The logo for an old Col­legian “Green Hat Gossip” column.

On Sep­tember 26, 1944, The Col­legian pre­miered yet another gossip column. But “Green Hat Gossip” didn’t just spread the campus tales. The author of this weekly piece was a jack of all trades, prac­ticing inves­tigative reporting, giving advice, and deliv­ering some dev­as­tating insults.

“Green Hat Gossip” first and foremost focused on uncov­ering the most clas­sified infor­mation at Hillsdale College. In the November 21, 1944 issue of The Col­legian, “Green Hat Gossip” inquired, “We’ve often won­dered how Guila Benner, who sleeps until 7:58, manages to get to an 8:00 class. Won’t you let us in on your secret, Guila?” But actually, Guila, we still want to know your con­fi­dential tech­nique.

“Green Hat Gossip” was also an advice column. In the Oct. 10, 1944 issue of The Col­legian, “Green Hat Gossip” offered some counsel to the Hillsdale dorm girls and a boy who seemed to fre­quent the premises quite often. “Davie, will you please run down town and get us fourteen Ham­burgers and a quart of milk? Seems like our wonder-lad is errand boy for South Hall. Take it easy girls.” Petition to bring Davie back to Hillsdale: I don’t need any milk but I could sure go for some ham­burgers.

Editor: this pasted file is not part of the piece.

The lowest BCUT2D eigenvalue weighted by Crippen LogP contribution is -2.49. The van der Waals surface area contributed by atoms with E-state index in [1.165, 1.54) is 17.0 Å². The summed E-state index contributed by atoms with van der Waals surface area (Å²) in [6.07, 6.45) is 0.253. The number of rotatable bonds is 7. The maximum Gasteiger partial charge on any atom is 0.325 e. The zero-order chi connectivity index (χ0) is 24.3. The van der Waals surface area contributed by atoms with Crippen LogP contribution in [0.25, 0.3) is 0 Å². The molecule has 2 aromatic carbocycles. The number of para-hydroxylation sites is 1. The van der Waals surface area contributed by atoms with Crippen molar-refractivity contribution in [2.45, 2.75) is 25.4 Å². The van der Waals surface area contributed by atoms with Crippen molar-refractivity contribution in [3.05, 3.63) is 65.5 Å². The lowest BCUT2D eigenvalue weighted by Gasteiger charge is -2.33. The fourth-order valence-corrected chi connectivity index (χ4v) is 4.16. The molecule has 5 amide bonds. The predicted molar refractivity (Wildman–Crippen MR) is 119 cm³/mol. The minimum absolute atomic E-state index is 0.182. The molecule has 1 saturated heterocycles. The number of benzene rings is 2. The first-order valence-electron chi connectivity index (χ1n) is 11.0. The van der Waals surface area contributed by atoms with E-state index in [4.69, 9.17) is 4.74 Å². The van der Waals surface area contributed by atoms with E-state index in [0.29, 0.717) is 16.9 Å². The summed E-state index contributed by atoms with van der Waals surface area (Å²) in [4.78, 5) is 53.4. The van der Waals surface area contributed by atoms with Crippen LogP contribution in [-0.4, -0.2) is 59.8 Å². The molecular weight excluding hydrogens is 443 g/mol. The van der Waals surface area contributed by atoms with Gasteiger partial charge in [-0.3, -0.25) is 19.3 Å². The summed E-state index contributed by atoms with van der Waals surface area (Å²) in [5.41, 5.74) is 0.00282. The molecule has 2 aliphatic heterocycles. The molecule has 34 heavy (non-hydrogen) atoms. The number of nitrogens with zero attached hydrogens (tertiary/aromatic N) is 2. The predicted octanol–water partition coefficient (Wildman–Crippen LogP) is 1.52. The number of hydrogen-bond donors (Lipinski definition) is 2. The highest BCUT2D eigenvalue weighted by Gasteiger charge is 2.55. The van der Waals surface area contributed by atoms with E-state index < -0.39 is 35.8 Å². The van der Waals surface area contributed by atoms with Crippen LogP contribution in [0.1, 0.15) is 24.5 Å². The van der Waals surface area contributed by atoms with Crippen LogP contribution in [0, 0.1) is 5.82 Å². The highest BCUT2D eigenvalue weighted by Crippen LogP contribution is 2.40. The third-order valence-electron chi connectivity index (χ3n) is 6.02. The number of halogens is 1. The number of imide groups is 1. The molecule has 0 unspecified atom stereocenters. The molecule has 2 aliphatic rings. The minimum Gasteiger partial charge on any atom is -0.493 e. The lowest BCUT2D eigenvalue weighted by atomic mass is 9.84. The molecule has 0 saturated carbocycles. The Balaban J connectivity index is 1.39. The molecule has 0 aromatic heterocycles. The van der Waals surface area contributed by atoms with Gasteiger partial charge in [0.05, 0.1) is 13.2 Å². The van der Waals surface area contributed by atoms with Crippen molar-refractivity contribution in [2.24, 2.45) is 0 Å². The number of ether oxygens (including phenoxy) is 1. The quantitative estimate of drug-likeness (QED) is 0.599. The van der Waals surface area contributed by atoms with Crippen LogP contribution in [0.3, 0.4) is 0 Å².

“Seems s’if some mys­te­rious, soft-voiced person has been calling Dave. Our advice is to put a guard chain on your frat pin, when you get it Dave,” “Green Hat Gossip” wrote in the Nov. 21, 1944 issue of The Col­legian.

The authors of this column were not afraid to put people in their place.

“Iris, Queen of Mauck Hall, what makes you think you know all the answers?” the column asked in the Oct. 10, 1944 issue of The Col­legian. Calm down, Green Hat. Iris didn’t choose the queen life, the queen life chose her.

On Dec. 5, 1944, “Green Hat Gossip” wrote, “Lost — Sense of humor and dis­po­sition — if found send to Rose Mary McQuade of South Hall.”

“Green Hat Gossip” could also keep its insults short and sweet: “Russ Rowe — Laziest man on campus.”

The author didn’t put much thought into that one-liner, making an ironic move to award a lazy insult to the laziest man on campus.